Peter Thiel is an American entrepreneur, hedge fund manager and venture capitalist. He is Clarium’s President and the Chairman of the firm’s investment committee, which oversees the firm’s research, investment, and trading strategies. Before starting Clarium, Peter served as Chairman and CEO of PayPal, an Internet company he co-founded in December 1998 and was acquired by eBay for $1.5 billion in October 2002.
Prior to founding PayPal, Peter ran Thiel Capital Management , the predecessor to Clarium, which started with $1 million under management in 1996. Peter began his financial career as a derivatives trader at CS Financial Products, after practicing securities law at Sullivan & Cromwell.
In addition to managing Clarium, Peter is active in a variety of philanthropic and educational pursuits; he sits on the Board of Directors of the Pacific Research Institute, the Board of Visitors of Stanford Law School, and is an adviser to the Singularity Institute for Artificial Intelligence. Peter received a BA in Philosophy from Stanford University and a JD from Stanford Law School. He is self-described libertarian and a minority investor in Big Think.
Question: Will technology reshape capitalism in the future?
Peter Thiel: Technology and capitalism are very much linked. I would frame the link a little differently. I think that capitalism probably works best in a technologically progressing society. In the developed world, technological progress means that you can have a situation where – where people – where there’s growth, where there’s a way in which everybody can be better off over time.
If you have technological progress, that will encourage more capitalist system. On the other hand, if you don’t, if things are stalled, you end up with much more of a zero sum type thing, where there’s no progress and basically everybody’s gain is somebody else’s loss. And that, I think, tends to encourage a much less capitalist system, and that’s where you sort of get a you know, what are often called a bull market in politics, but politics becomes more important, people become more interested in using the government to get things for their particular interest group and the whole thing can sort of spiral downwards instead of – and become a vicious cycle where more government regulation leads to less technology, leads to demand for even more politics to redistribute the pie that’s no longer growing.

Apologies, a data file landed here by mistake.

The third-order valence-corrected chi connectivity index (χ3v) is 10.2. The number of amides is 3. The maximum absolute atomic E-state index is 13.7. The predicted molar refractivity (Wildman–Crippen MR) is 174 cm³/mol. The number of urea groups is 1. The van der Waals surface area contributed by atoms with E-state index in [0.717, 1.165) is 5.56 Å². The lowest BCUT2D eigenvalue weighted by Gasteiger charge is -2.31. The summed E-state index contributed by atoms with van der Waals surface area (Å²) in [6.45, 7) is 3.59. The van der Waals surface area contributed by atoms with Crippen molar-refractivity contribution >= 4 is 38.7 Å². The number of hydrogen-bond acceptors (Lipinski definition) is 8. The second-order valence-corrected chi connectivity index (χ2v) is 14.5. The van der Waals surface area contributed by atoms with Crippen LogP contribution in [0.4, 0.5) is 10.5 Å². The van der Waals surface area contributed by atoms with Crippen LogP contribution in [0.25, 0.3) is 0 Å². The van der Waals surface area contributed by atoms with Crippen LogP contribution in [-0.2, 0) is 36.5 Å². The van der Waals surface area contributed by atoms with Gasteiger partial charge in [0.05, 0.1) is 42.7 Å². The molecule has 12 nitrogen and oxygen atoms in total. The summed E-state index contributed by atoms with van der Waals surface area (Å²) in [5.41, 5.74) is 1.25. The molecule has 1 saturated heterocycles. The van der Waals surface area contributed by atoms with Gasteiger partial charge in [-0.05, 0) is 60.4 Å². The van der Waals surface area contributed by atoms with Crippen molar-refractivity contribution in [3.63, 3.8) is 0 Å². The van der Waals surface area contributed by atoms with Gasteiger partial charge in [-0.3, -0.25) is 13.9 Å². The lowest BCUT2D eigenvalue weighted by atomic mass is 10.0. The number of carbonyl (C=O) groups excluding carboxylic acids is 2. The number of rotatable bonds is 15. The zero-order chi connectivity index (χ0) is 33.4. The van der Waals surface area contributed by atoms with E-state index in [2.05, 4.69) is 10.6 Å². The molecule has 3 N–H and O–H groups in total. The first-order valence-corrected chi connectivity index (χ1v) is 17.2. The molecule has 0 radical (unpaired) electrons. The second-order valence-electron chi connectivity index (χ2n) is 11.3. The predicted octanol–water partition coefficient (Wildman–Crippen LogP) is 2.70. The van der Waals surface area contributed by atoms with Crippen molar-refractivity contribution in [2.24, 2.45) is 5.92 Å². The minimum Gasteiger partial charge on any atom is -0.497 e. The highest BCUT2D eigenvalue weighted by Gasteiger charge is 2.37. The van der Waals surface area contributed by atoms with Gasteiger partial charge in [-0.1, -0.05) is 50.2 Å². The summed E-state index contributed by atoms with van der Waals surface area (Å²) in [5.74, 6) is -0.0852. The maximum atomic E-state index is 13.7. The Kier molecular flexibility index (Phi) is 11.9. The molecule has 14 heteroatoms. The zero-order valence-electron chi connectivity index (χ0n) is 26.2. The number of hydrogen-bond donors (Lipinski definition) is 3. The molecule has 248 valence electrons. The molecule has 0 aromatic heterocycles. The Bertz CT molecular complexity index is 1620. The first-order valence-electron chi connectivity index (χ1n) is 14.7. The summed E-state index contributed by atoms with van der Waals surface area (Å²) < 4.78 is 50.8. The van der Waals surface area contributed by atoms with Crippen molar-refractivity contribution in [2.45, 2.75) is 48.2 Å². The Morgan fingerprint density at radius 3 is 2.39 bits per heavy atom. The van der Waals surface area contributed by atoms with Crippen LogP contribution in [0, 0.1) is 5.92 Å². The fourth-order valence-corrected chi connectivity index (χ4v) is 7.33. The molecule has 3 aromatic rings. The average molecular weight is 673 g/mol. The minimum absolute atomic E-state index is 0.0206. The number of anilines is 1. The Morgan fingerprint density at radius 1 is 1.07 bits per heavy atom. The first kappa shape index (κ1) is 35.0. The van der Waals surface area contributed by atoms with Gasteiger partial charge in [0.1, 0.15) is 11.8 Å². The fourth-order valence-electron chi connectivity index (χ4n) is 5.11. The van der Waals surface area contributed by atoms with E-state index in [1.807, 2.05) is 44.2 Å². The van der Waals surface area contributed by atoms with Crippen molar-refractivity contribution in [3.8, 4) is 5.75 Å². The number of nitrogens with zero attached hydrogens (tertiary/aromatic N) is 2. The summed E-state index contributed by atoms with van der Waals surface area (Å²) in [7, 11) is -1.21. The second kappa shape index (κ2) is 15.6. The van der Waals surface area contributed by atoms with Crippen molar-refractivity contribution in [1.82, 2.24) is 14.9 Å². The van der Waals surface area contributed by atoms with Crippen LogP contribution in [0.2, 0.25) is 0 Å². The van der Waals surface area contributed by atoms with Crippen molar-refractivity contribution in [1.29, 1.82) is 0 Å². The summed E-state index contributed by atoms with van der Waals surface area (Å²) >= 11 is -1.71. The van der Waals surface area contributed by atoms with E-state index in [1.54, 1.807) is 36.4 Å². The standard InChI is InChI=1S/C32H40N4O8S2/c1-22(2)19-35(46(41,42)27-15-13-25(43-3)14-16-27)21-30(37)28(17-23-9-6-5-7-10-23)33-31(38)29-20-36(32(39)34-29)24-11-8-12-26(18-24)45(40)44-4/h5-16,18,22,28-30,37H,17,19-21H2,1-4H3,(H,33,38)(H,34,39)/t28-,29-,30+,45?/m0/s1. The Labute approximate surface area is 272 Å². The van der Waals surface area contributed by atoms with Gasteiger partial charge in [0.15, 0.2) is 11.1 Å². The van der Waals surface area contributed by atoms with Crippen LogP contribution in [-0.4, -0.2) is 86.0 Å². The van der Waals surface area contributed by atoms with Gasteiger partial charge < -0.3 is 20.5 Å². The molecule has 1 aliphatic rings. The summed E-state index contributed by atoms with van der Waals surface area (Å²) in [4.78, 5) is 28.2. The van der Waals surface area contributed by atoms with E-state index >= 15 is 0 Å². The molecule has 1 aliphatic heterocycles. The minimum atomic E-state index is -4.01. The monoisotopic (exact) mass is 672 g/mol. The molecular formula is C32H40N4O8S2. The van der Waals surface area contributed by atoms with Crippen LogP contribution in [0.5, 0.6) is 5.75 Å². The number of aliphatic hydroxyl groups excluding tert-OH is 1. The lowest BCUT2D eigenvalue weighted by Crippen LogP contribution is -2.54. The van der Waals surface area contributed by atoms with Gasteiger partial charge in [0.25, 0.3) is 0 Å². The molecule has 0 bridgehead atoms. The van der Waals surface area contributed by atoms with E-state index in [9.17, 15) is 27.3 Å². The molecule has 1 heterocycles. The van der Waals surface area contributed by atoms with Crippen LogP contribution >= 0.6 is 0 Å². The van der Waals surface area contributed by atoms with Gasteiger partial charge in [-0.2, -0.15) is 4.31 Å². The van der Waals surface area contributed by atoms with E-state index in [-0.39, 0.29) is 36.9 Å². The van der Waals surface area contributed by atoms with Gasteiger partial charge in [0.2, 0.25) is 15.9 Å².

We have seen technological progress in the last few decades in computers, the internet, and we’ve seen a lot less in areas like transportation. So you know the fastest airplanes was the Concord in 1970 they’ve gotten slower over the last 40 years. Medicine, healthcare has seen some progress but it’s been pretty limited the last 20 years where the development of new drugs and treatment seems to be badly stalled. Energy is an area where there’s been very limited progress and the actual cost of oil was $3.00 a barrel in 1973, and today it’s around $85 a barrel, even inflation adjusted, the real prices have gone up because somehow we have not been making enough progress in developing the technologies for alternative and cheaper types of energy.
As a Libertarian, I tend to think it’s interesting at least that a lot of these sectors correlate with places where there’s heavy government regulation. A government is not regulated – the computer industry where the internet they thought that, you know, Bill Gates working with his computer in his parent’s garage was not a really interesting or important thing, not worthy of scrutiny or regulation. It didn’t matter. That’s been the same perspective people had, by and large had with respect to the internet since the mid-90’s and so we’ve had a lot of progress and innovation there.
Health care on the other had has been subject to massive regulation and strangely had the most progress in some ways where you have cheaper treatments at better quality in things like cosmetic surgery and things like that which are less regulated and again deemed to be unimportant by the government.
So I think the regulatory load on technology has gotten to be quite high and there is this very important question of how much progress we’re likely to see in the next few decades.
From my perspective, the critical thing is actually to figure out a way to get the technology engine restarted. I think that we would like to have less government regulations to enable that. And if it gets restarted, you can have a more capitalist-type system. But I do think that if technology is stalled out, we will probably see at some point a resumption of the trend toward more government even though it’s more unlikely, in my opinion, to fix things.
Recorded November 15, 2010
Interviewed by Victoria Brown
Directed / Produced by Jonathan Fowler